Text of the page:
Global Population Passes 8 Billion Despite Aging Population

a)  A new report from Axios shows that this week the global population surpasses 8 billion people, despite decreased fertility rates over the past several decades and aging populations. 

b) The average human is older than they have ever been, with the median global age rising from 20.6 in 1974 to 30.2 years old in 2022. In 1974, the global population was half of what it is today. 

c) Median age varies greatly by country. For example, in Japan the median age is 49, while in Nigeria it is 17 years old. 

d) An aging population can indicate people are living longer lives and having fewer kids. However, it can have some profoundly negative effects on the economy when non-working older generations outnumber those in the workforce. 

e) Nearly 3/10 births in 2021 took place in sub-Saharan Africa, where the birth rate is double the global average at 4.6 births per woman. 
Most Talked-About Topics
Selected based on the occurrence of keywords in Twitter posts concerning the China-U.S. relationship in the past week

Trump Enters 2024 Race For President 
Former U.S. President Donald Trump announced this week he will be running for a second term in office in the upcoming 2024 American presidential election. During his announcement speech, he referred to Covid-19 as the “China virus”, a remark that has received negative criticism on Twitter, with users reflecting on the wave of anti-Asian hate the term caused during the pandemic. 

Biden's Remark on Taiwan
After meeting with China’s President Xi in person on Monday, Biden stated he does not believe there is an “imminent attempt” from China to invade Taiwan. Sentiment on Twitter is critical of Biden's statement, with users expressing mistrust in both the President and China.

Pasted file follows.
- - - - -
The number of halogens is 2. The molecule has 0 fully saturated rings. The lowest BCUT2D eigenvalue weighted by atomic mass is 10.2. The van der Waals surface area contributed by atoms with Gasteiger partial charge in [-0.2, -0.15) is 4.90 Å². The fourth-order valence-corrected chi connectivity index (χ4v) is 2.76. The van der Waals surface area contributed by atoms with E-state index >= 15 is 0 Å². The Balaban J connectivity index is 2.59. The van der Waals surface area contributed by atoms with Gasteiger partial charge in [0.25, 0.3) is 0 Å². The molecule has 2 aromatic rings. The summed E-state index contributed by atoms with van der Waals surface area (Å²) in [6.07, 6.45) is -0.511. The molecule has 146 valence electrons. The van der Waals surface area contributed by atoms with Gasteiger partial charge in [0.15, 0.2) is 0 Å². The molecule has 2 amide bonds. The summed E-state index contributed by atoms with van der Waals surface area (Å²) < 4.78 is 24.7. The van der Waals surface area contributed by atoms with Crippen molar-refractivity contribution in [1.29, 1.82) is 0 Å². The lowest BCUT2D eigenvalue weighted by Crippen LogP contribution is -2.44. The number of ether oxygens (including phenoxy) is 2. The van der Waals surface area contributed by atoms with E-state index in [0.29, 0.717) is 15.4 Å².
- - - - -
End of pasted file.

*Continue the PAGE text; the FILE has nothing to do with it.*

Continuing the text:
Top Tweet
Released earlier this week, No Limits: The Inside Story of China's War with the West details the story of a turning point in international relations, as told by Andrew Small, senior fellow at the German Marshall Fund. Small provides the timeline of how many western politicians and business leaders, from Washington to Berlin, have transformed from some of Beijing’s closest partners to its harshest opponents. In what is called the geopolitical issue of our age, Small looks beyond great power politics and looks into the historical relationship between China, the U.S., Europe, and beyond. Newsweek calls No Limits, “a compelling, first-person perspective on the West's awakening to the systemic challenges posed by China."
  • November 15-16: The 17th G20 Heads of State and Government Summit, in Bali, Indonesia.
  • November 18-19: Asia-Pacific Economic Cooperation (APEC) summit in Thailand.  President Xi is expected to attend. 
  • December 1: French President Emmanuel Macron and his wife will make first state visit to the U.S. under the Biden Administration. 
  • December 5-17: The COP15 UN Biodiversity Conference location has been moved from China to Canada due to uncertainties around Covid-19. China will continue to chair the conference.